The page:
It means your faith will be tested. Big time. But it means you have to encourage the person who’s going through treatments, feeling worse than anyone ever could imagine, to keep theirs. It is very tiring for the person to go through grueling treatments, being in the hospital a long time, and being away from familiar surroundings and activities they once enjoyed. This can depress the loved one with cancer and have a domino effect on everyone. This is why now more than ever, to not deviate from the faith or give up hope.
By the way a diagnosis of advanced cancer does NOT mean an automatic death sentence. Doctors will of course tell you to prepare for things like hospice (and they may refer to it as “end of life care”) and to make funeral arrangements, which are things nobody likes to think about if they are encouraging the loved one to fight and try to beat it. But it’s better to have that stuff and hopefully NOT need it than to need it and not have it. Doctors pretty much know from dealing with other patients, just like your loved one, what is likely to occur, but sometimes despite the degrees on their walls, they don’t know everything. Even the most textbook cases who from their standpoint, look the same as anyone else’s, sometimes take unexpected turns. Since no two people are alike, there are often miraculous and complete turnarounds. These are rare, but they happen. Likewise, just because hospice is needed, it does not mean your loved one is doomed. Yes, hospice is requested by a doctor for a patient with a life expectancy of six months or less, but a hospice nurse friend of mine who I called for words of encouragement, told me that she has often dismissed patients because they went into complete remission even though they were never expected to.
Keep in mind that the outcome might NOT be as favorable for your loved one. Realistically you know deep down that it’s a 50/50 shot. Everyone wants a favorable outcome. This is normal. It should not be thought of as false hope. Desiring a favorable outcome and telling your loved one who’s afflicted so, actually might be what it takes to get them over it. After all, there are survivors out there who were once thought to be on their last legs too. Your loved one may be inspired by them. Don’t let anyone make you think you’re just in denial. Denial is not accepting that the person has the disease at all. There is a difference. But if the outcome is not favorable, one should not be discouraged in any way.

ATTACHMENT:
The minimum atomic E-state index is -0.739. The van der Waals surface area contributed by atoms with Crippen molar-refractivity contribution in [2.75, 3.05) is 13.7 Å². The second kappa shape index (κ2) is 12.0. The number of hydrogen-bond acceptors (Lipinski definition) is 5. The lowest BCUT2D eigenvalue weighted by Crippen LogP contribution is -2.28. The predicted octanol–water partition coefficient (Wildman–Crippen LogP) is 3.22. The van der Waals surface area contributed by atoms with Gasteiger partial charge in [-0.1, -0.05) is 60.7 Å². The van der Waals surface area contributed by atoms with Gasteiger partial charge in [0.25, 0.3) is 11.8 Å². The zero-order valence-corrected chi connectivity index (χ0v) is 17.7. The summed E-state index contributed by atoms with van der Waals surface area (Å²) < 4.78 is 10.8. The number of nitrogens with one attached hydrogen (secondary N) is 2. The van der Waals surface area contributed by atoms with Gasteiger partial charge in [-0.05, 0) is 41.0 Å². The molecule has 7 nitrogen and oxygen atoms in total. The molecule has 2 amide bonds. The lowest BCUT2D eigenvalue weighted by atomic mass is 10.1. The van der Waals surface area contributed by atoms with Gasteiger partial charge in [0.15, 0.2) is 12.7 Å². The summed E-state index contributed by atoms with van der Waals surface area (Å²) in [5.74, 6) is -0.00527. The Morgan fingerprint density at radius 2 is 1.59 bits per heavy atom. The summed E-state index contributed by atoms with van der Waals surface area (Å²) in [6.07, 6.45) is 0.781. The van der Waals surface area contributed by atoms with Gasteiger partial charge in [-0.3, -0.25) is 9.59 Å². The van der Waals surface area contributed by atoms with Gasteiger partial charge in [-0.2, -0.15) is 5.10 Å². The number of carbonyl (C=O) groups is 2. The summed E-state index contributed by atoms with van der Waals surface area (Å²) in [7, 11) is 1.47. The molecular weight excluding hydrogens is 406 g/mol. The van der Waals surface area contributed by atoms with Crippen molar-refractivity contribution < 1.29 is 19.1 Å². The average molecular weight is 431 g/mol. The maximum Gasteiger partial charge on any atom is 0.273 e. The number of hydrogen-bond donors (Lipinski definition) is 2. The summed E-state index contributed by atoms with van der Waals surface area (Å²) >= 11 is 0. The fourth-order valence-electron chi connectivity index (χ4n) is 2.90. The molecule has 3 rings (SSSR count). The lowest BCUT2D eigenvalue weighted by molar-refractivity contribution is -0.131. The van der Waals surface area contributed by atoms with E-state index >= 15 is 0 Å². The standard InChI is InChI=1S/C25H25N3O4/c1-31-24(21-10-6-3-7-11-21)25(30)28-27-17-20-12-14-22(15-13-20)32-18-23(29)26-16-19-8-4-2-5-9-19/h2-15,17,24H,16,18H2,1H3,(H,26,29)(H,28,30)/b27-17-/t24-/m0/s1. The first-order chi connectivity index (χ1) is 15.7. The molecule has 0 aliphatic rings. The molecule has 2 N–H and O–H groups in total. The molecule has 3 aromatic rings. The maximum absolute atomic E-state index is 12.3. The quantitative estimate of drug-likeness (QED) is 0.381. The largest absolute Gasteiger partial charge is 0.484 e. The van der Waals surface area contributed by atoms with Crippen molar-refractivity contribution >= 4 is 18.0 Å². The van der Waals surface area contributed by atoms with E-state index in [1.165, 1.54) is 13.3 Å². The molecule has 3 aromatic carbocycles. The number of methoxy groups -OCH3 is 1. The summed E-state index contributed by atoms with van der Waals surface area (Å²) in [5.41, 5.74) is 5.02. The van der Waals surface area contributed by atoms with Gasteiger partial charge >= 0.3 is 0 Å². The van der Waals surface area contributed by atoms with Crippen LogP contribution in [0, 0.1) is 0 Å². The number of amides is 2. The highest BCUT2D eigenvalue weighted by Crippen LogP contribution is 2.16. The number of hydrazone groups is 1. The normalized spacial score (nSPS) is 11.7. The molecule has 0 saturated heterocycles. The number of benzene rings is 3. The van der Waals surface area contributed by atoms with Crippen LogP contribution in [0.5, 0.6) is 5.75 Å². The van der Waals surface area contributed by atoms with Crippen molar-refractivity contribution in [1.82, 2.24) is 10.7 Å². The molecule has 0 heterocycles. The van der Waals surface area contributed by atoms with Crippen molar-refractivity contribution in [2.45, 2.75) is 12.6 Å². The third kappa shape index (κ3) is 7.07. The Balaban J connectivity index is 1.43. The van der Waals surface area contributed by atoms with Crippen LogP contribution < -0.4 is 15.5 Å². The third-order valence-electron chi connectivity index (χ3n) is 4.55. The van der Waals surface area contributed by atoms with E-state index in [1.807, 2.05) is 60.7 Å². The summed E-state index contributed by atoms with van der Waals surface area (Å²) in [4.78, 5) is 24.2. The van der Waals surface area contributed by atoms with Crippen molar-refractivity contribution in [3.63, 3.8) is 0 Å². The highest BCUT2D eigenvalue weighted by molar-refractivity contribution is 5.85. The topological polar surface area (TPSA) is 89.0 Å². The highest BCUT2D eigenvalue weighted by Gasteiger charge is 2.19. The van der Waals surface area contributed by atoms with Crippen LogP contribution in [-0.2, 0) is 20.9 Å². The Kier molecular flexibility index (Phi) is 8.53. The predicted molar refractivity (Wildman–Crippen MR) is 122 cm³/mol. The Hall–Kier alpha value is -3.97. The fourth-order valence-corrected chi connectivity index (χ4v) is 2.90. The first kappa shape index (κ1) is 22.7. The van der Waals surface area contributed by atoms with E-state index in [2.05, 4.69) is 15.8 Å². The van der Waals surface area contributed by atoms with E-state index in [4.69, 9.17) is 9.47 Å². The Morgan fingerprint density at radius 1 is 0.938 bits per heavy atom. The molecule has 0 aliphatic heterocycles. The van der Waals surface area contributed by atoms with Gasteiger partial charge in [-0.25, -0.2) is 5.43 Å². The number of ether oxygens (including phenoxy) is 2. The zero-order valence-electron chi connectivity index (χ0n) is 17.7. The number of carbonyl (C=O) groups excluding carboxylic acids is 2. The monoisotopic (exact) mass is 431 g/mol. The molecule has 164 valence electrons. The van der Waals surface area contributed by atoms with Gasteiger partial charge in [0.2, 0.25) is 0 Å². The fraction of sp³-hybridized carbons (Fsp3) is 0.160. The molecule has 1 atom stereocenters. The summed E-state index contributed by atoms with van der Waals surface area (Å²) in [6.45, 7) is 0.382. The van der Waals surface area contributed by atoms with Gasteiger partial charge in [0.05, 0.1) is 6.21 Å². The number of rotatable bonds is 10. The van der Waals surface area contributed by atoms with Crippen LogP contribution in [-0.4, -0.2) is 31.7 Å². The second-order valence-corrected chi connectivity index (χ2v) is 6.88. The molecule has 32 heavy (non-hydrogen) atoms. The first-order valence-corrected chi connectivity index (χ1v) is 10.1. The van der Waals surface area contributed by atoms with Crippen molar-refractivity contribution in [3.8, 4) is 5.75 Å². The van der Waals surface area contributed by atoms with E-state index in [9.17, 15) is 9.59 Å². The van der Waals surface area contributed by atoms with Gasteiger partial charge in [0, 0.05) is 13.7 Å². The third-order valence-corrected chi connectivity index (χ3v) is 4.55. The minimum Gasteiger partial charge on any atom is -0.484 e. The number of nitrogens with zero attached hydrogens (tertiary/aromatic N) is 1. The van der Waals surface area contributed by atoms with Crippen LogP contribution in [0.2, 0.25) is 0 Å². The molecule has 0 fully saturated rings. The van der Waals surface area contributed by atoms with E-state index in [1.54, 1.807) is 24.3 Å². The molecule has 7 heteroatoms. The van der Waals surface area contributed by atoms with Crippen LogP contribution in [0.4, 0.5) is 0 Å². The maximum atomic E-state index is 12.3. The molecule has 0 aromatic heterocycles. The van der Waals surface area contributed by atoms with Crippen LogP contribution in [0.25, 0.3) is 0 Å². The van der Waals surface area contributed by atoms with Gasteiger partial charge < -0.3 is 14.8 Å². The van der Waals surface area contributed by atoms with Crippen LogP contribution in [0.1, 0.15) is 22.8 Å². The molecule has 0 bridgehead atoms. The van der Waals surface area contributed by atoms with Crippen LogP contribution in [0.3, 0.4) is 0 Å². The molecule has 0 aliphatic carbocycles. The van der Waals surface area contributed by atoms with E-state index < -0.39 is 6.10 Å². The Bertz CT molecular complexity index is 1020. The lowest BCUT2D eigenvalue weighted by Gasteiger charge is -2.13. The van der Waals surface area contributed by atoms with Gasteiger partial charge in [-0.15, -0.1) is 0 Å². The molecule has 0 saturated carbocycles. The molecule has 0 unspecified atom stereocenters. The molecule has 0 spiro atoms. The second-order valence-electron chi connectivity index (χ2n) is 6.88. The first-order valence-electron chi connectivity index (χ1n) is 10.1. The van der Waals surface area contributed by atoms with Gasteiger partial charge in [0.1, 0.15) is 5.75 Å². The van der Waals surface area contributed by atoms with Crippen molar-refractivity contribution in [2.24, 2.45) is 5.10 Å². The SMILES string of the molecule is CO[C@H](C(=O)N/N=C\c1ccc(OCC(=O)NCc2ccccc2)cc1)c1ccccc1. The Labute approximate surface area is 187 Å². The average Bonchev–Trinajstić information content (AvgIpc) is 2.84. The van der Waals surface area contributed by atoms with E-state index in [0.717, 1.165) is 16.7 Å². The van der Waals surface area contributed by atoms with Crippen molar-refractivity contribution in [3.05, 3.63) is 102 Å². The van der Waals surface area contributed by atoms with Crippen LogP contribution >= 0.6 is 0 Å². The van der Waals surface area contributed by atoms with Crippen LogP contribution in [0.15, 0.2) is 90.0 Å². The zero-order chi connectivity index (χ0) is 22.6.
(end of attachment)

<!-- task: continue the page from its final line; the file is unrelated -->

It helps to be as informed as possible, even when some of the terms you read may be scary as hell. But beware, there is false information out there, so be careful to do your research on legitimate sites and cancer charity sites. Remember too that the person fighting the cancer is not fighting the cancer alone. They may express feelings of their own that they disrupted the lives of their loved ones with their illness and blame themselves for a lot of things, but they must be reassured that this is not the case. Remember. It is nobody’s fault. Me personally I don’t mind the drastic changes in my own life to work around this, because I know it’s the right thing.
It helps to seek out friends, clergy, and activities that will help everyone cope. Even if you don’t feel like talking about it, you will do better and your loved one will benefit if you are not strong for them but with them.